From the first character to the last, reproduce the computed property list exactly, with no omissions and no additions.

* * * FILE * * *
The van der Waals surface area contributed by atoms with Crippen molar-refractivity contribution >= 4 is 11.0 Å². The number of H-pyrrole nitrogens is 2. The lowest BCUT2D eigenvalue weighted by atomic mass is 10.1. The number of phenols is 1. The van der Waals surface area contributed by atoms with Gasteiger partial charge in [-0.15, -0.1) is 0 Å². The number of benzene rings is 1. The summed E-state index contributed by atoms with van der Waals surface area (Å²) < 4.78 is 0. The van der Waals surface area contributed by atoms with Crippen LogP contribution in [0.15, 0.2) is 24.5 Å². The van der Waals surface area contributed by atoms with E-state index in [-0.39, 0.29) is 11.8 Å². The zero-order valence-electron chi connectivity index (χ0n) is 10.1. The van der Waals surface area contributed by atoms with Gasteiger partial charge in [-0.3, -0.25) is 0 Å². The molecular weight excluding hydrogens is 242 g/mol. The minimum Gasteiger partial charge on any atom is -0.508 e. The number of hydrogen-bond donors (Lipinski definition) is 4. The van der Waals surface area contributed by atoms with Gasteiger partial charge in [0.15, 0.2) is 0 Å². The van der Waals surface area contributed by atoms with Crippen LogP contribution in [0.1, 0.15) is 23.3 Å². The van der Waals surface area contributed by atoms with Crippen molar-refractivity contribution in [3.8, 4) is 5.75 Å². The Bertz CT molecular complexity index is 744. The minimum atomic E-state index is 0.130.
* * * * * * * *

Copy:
The van der Waals surface area contributed by atoms with Crippen molar-refractivity contribution >= 4 is 11.0 Å². The number of H-pyrrole nitrogens is 2. The lowest BCUT2D eigenvalue weighted by atomic mass is 10.1. The number of phenols is 1. The van der Waals surface area contributed by atoms with Gasteiger partial charge in [-0.15, -0.1) is 0 Å². The number of benzene rings is 1. The summed E-state index contributed by atoms with van der Waals surface area (Å²) < 4.78 is 0. The van der Waals surface area contributed by atoms with Crippen LogP contribution in [0.15, 0.2) is 24.5 Å². The van der Waals surface area contributed by atoms with E-state index in [-0.39, 0.29) is 11.8 Å². The zero-order valence-electron chi connectivity index (χ0n) is 10.1. The van der Waals surface area contributed by atoms with Gasteiger partial charge in [-0.3, -0.25) is 0 Å². The molecular weight excluding hydrogens is 242 g/mol. The minimum Gasteiger partial charge on any atom is -0.508 e. The number of hydrogen-bond donors (Lipinski definition) is 4. The van der Waals surface area contributed by atoms with Gasteiger partial charge in [0.15, 0.2) is 0 Å². The van der Waals surface area contributed by atoms with Crippen LogP contribution in [0.1, 0.15) is 23.3 Å². The van der Waals surface area contributed by atoms with Crippen molar-refractivity contribution in [3.8, 4) is 5.75 Å². The Bertz CT molecular complexity index is 744. The minimum atomic E-state index is 0.130.